Return to Teaching Nature of Science Unit

 Science Knowledge Survey Introduction

A recent study shows that if teachers know the likely misconceptions that their students have about a topic, those students will show greater gains than if the teacher just knows the accurate science involved. This makes a very strong case for assessing students to see what misconceptions they may have about each upcoming general topic.

In order to get an untainted insight into any misconceptions about the nature of science that your students may have, you may want to administer a short pre-test within the first day or so of the course. So, after (or before, if you prefer) your dramatic opening (Click Here and scroll down to "The First Days), plan to insert your pre-test (Science Knowledge Survey) in some 15-20 minute time slot as early as you can. Scroll down to the "Science Knowledge Survey" (below) as an example. It's also available in PDF format, ready-to-use. Be sure to remove the "KEY" from the master copy before making your classroom set. If you decide to give this as a pre- and post-test, use the handy Pre-Post Test Analyzer to show how much your students' understanding of the NOS changes by going through your unit - it makes a good analysis of how you present the unit. See Post-Test paragraph below.

At some point in the Survey follow-up, you may be asked why certain items are considered correct - or not. To help you with this, consult the Science Survey Discussion pages (3 pages in PDF format) prepared to clarify why each item is correct - or not - as currently understood by working scientists. By the way, notice that this qualifier is used in the directions to the student taking the Survey, primarily to focus attention on whether a statement actually fits modern science - or not, and discouraging the more casual attitude that this is merely an opinion survey. NOTICE: Before giving the survey, it may be helpful for you to read these discussion items in order to be prepared for questions that may arise during or after the survey. You may, or may not, choose to provide that information to students during the follow-up. If you do, I suggest keeping it brief, pointing out that they will have a chance to discover for themselves just what science IS and is NOT during the lessons that follow. If you do not share that information, just be sure that you don't leave students with inaccurate views from the survey. It may be sufficient to just show them the answers from the key, or point out which ones were "Correct statements" (only ten of them), assuring them that the lessons to follow will answer their questions.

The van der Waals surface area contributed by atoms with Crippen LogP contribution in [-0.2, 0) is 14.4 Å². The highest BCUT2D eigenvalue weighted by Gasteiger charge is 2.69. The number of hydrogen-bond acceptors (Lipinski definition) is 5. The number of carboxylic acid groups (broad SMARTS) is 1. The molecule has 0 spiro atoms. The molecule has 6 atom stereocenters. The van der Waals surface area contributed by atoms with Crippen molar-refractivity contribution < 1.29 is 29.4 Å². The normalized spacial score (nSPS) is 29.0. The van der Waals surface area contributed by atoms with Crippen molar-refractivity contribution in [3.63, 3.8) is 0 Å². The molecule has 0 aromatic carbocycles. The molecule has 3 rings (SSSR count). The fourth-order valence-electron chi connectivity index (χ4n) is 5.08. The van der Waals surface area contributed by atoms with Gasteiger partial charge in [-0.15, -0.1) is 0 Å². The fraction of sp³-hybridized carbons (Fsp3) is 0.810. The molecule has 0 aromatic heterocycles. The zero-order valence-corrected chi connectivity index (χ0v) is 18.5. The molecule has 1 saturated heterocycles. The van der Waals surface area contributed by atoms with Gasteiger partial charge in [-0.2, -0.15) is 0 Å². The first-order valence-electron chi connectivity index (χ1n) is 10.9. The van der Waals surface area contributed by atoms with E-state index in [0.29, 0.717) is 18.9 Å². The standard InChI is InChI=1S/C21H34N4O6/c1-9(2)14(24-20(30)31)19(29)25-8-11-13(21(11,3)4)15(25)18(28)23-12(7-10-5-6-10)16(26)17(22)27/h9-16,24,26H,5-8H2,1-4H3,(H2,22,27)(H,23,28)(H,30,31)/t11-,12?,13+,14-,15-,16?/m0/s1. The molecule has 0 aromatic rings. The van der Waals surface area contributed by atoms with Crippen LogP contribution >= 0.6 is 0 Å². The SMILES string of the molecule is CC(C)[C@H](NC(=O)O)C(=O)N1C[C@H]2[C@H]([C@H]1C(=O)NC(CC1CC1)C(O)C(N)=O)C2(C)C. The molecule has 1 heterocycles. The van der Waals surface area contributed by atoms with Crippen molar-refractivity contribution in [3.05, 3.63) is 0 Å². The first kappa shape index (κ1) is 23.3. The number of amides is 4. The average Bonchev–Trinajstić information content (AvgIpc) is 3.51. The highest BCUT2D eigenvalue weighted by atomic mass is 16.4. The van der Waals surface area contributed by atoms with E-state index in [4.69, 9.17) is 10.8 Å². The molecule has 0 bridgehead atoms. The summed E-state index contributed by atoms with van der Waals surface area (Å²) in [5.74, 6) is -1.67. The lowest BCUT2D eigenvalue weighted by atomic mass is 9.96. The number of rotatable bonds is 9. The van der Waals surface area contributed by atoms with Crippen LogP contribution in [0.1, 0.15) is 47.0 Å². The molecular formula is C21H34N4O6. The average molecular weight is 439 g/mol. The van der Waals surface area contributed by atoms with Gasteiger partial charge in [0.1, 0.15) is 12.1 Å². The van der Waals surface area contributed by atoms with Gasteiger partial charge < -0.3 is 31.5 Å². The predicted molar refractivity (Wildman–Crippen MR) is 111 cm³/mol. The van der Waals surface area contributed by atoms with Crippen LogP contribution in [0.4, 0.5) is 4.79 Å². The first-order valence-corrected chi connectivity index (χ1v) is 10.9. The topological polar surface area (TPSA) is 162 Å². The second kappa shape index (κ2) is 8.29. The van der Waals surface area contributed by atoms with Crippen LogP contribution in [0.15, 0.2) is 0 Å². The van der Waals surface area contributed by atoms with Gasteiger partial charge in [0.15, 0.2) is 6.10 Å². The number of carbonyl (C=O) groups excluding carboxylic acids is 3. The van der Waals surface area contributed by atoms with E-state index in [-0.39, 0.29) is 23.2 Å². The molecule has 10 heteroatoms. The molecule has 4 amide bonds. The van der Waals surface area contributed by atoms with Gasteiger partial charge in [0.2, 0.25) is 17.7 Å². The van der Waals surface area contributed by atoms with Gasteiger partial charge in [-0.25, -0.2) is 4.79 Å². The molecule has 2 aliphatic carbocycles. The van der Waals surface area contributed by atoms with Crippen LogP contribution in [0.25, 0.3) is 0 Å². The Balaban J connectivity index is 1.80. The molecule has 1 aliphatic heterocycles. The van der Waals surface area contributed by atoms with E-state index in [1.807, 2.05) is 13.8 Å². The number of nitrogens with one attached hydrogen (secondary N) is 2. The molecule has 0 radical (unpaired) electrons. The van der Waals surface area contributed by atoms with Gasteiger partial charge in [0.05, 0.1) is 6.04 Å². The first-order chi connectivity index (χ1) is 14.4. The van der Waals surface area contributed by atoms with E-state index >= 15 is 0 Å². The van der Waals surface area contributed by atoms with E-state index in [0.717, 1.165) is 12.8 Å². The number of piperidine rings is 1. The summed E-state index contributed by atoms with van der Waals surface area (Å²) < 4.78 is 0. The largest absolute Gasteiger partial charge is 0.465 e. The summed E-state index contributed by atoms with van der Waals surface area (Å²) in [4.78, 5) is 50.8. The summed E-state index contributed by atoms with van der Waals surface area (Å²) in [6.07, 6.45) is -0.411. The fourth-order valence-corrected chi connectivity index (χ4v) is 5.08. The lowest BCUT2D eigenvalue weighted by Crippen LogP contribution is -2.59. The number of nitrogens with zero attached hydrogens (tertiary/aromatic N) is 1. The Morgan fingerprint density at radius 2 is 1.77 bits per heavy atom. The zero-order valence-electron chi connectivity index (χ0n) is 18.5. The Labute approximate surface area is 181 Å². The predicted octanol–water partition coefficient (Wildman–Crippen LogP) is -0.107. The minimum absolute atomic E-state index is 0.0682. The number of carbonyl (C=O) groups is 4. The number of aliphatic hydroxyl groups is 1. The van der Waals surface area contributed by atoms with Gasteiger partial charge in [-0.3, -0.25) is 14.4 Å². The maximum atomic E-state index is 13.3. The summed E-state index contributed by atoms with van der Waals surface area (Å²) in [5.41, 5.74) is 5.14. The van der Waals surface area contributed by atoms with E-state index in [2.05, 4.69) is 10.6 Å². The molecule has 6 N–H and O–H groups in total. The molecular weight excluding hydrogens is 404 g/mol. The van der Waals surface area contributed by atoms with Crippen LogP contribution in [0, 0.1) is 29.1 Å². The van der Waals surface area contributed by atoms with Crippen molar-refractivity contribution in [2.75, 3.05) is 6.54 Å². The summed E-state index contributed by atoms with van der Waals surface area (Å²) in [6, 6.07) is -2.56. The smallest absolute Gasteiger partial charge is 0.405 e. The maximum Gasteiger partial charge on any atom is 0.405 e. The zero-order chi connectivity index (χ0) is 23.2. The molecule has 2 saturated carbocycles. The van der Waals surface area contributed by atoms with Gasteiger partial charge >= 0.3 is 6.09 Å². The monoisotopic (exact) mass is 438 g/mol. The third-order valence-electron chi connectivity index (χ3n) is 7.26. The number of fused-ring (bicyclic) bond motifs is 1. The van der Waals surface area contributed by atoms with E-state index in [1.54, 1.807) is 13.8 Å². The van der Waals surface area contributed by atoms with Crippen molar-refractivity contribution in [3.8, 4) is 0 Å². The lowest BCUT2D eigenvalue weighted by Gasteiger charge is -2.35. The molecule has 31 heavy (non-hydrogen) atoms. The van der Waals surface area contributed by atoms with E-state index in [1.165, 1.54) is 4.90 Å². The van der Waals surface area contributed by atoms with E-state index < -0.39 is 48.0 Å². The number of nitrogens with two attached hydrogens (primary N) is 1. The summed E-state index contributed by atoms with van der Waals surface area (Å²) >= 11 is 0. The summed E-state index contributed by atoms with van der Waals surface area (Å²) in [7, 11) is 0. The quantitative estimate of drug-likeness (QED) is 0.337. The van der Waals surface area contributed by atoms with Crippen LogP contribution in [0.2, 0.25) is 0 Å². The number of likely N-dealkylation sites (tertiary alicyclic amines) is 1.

Another useful source of information on the misconceptions about science is the Understanding Science website, operated by the University of California Museum of Paleontology (UCMP). Each misconception is clickable to a specific explanation. There are also links to Teaching Tools and Tips & Strategies (in the right panel).

1. After students have completed the survey individually, they could gather into small groups to compare their answers and discuss differences. This could lead to clarification, or some frustrations begging the need for clarification. After groups have each gathered a few (or several) items to discuss further in class, hold a guided class discussion, with each group sharing out an item or two of contention in turn, for discussion by the class. Be prepared to step in for clarifications, or to point out that "we will be exploring this item in some activities to follow." Take note of the items selected for class discussion, especially if there is no clear class agreement with the appropriate scientific understanding of the item. Be sure to select lessons from the ENSI collection that effectively address those issues during your unit.

2. If you have the means (e.g., a Scantron-type system), you may find that an item-analysis of the questions would be very revealing. You could share the frequencies of hits and misses for each item (or selected items) with your class as an opening to discussion, or as a rationale for the need to take a look at What Science is NOT.

3. You could make an overhead listing each numbered item, revealing it as you proceed with your comments and brief discussion. Then look at What Science IS .